Once thing that I haven't mentioned yet here is that our Ktor sample application does not have any kind of DockerFile. Nixpacks will magically detect which kind of project it is yet, and start building it, running gradle tests, building the project and creating a Docker deployment based on its own inference. I didn't know about this yet, and honestly I was 🀯.

The issue though, is that our deployment fails :

No main manifest attribute found error

Now, that's a very well known error for any seasoned JVM developer I think 😊. We can spot the issue rather quickly when investigating the logs. Here is the commands that Nixpack will use to build/deploy our project :

╔══════════════════════════════ Nixpacks v1.24.1 ═════════════════════════════╗
β•‘ setup β”‚ jdk17, gradle, curl, wget β•‘
β•‘ build β”‚ ./gradlew clean build -x check -x test β•‘
β•‘ start β”‚ java $JAVA_OPTS -jar $(ls -1 build/libs/*jar | grep -v plain) β•‘

The issue, however, is that we actually build 2 jars during our build step, and Nixpack runs the incorrect one in its start phase. This is not a Ktor only issue by the way, it seems to happen for Spring boot too.

 ο…Ή β•±  ~/Dev/ktor-sample-coolify/b/libs β•± ο„“  feat/automat…-branch-test ξ‚° ls -la                                                                                         ξ‚² βœ” β•± 12:00:46 ο€—
total 30584
drwxr-xr-x   7 julienlengrand-lambert  staff       224 Jun 10 15:23 .
drwxr-xr-x  11 julienlengrand-lambert  staff       352 Jun 10 15:22 ..
-rw-r--r--@  1 julienlengrand-lambert  staff      6148 Jun 10 15:23 .DS_Store
drwx------   7 julienlengrand-lambert  staff       224 Jun 10 15:23 quest.lengrand.ktor-sample-coolify-0.0.1
-rw-r--r--@  1 julienlengrand-lambert  staff      5193 Jun 10 15:21 quest.lengrand.ktor-sample-coolify-0.0.1.jar
drwx------  18 julienlengrand-lambert  staff       576 Jun 10 15:23 quest.lengrand.ktor-sample-coolify-all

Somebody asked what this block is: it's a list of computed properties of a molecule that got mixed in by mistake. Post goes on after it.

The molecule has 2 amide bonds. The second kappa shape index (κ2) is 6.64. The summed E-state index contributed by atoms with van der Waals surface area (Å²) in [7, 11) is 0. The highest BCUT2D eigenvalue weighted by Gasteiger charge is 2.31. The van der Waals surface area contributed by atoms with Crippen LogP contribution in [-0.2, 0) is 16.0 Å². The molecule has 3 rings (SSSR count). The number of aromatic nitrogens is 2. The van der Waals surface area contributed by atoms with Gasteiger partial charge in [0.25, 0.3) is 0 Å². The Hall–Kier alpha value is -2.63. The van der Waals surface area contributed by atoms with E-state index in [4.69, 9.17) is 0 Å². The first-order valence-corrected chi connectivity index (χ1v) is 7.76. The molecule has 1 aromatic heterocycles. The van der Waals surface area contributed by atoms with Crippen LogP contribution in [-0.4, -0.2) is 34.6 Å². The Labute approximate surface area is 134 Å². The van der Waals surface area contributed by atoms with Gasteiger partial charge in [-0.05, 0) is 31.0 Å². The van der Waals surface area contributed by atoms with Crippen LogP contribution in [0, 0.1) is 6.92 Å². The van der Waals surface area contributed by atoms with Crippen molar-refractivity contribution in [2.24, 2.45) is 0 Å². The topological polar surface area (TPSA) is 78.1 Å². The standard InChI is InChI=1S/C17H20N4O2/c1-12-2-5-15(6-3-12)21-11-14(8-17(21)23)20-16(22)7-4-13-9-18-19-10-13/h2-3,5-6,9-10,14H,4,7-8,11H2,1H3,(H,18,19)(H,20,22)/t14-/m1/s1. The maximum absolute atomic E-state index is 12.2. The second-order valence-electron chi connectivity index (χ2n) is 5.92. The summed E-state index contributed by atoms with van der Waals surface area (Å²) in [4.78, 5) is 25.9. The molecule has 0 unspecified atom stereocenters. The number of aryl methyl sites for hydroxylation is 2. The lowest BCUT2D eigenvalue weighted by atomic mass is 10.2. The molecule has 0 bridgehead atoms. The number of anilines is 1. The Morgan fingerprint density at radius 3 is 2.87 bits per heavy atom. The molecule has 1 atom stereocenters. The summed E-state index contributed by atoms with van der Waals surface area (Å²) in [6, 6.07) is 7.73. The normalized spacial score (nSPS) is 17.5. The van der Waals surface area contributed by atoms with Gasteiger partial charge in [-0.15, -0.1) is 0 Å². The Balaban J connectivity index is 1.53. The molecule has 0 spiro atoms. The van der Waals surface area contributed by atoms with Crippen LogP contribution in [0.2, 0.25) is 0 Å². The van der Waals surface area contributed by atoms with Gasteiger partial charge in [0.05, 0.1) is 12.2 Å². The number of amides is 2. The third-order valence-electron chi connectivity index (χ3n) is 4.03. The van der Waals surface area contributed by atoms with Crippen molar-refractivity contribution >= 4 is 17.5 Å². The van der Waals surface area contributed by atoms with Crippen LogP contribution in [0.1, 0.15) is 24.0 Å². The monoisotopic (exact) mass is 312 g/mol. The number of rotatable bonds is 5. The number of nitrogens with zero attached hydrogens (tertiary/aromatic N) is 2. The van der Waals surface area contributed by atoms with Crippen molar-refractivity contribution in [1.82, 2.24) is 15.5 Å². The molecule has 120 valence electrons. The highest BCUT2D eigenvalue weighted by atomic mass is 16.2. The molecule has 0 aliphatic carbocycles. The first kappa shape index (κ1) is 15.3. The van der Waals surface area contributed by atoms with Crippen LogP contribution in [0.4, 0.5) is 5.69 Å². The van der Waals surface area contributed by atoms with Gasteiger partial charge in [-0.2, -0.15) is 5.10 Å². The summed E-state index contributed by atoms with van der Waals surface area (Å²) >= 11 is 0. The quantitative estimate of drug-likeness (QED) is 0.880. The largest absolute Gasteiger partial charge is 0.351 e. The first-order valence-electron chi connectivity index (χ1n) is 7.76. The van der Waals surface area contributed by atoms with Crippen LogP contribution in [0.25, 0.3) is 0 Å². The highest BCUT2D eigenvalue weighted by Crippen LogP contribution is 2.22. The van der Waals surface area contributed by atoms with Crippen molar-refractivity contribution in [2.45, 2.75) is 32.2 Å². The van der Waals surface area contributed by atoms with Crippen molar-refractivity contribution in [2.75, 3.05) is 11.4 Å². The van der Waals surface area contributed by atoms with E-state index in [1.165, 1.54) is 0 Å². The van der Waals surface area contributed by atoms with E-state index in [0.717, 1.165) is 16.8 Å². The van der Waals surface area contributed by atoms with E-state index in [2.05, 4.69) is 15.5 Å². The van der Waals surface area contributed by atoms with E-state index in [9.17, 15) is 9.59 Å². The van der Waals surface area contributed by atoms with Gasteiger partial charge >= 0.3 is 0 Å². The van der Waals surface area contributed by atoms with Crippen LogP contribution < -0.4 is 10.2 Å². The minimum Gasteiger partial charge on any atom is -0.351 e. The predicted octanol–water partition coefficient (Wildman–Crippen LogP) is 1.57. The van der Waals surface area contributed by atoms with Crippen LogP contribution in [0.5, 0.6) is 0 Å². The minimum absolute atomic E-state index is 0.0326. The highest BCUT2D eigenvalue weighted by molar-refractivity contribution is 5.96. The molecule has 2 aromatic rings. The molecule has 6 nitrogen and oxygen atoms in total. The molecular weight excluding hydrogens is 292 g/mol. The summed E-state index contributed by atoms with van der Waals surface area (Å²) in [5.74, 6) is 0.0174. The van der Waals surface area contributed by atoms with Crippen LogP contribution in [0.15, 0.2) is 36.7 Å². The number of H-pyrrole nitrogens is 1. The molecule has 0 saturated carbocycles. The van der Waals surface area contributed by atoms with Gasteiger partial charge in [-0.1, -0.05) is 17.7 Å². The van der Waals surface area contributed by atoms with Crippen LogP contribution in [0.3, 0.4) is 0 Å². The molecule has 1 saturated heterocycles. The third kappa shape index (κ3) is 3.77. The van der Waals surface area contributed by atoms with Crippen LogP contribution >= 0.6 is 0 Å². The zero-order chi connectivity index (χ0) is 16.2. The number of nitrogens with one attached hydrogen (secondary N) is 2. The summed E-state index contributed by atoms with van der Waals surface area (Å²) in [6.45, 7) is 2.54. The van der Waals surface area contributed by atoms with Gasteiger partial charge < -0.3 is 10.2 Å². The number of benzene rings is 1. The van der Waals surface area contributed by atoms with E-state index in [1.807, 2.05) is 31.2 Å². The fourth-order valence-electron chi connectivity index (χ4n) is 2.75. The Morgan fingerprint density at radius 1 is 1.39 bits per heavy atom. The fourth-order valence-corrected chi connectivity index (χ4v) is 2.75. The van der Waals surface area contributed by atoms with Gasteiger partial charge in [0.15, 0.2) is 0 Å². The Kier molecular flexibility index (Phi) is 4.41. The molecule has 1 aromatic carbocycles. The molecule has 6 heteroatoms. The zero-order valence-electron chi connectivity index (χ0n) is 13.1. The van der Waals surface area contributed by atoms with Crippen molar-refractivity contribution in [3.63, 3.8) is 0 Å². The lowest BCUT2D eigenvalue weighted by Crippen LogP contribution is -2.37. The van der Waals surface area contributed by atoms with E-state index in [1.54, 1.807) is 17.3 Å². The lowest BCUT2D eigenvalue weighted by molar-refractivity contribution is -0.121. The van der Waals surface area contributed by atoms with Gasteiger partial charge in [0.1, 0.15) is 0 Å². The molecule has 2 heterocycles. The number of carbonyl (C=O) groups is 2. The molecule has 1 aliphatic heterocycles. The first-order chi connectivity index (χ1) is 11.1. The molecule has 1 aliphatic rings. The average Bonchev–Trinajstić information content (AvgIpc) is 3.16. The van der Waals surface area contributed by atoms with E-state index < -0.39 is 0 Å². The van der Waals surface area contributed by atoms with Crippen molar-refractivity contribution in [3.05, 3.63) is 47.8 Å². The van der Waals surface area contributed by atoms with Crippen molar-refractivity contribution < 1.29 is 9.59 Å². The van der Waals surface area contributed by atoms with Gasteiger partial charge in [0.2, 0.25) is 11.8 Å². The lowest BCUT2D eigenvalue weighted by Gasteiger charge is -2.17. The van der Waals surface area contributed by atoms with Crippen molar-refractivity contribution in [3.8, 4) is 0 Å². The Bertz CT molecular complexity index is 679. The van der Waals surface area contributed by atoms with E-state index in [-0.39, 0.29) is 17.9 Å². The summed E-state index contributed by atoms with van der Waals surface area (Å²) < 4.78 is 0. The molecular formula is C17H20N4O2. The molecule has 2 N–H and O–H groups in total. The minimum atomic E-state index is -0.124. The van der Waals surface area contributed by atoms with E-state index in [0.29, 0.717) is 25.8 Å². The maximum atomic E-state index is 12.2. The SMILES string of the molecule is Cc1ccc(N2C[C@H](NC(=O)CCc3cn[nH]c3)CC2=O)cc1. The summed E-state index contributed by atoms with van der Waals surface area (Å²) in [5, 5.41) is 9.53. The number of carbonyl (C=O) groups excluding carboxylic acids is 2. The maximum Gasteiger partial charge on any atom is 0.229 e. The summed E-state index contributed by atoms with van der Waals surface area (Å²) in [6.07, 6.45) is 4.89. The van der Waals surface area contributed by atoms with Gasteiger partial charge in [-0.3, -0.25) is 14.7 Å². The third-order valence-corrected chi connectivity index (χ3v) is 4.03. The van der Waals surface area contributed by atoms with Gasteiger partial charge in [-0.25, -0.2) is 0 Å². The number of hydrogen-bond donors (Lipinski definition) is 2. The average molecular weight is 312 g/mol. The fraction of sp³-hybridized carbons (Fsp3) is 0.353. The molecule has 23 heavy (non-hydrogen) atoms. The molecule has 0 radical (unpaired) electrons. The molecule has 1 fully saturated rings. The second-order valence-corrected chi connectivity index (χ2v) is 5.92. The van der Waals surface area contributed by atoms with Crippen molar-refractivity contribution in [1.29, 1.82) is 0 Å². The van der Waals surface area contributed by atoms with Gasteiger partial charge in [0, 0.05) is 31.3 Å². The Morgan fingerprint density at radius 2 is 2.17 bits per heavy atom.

-rw-r--r--@  1 julienlengrand-lambert  staff  15638896 Jun 10 15:22 quest.lengrand.ktor-sample-coolify-all.jar

We have 2 ways to fix this :

  • Create a nixpacks.toml to customize the start command
  • Change the Coolify coniguration and set the start command to ./gradlew start

I've chosen the latter for simplicity this time.

Custom start command in Coolify

We change, save and press deploy again.

Second roadblock : Issue with healthchecks

Deployment somehow fails again. This time, it seems to be due to the automated healthchecks from Coolify to indicate that the application is unhealthy. And the default behaviour for Coolify is to 404 any traffic to unheathly applications.

[COMMAND] docker inspect --format='{{json .State.Health.Status}}' xc8g0s0-100357313316

[2024-Jun-11 10:06:05.645616]

[COMMAND] docker inspect --format='{{json .State.Health.Log}}' xc8g0s0-100357313316

[2024-Jun-11 10:06:05.648560] Attempt 10 of 10 | Healthcheck status: "unhealthy"
[2024-Jun-11 10:06:05.651092] Healthcheck logs: (no logs) | Return code: 1
[2024-Jun-11 10:06:05.653988] ----------------------------------------
[2024-Jun-11 10:06:05.656408] Container logs:
[2024-Jun-11 10:06:05.745223] Downloading

Welcome to Gradle 8.4!

Here are the highlights of this release:
- Compiling and testing with Java 21
- Faster Java compilation on Windows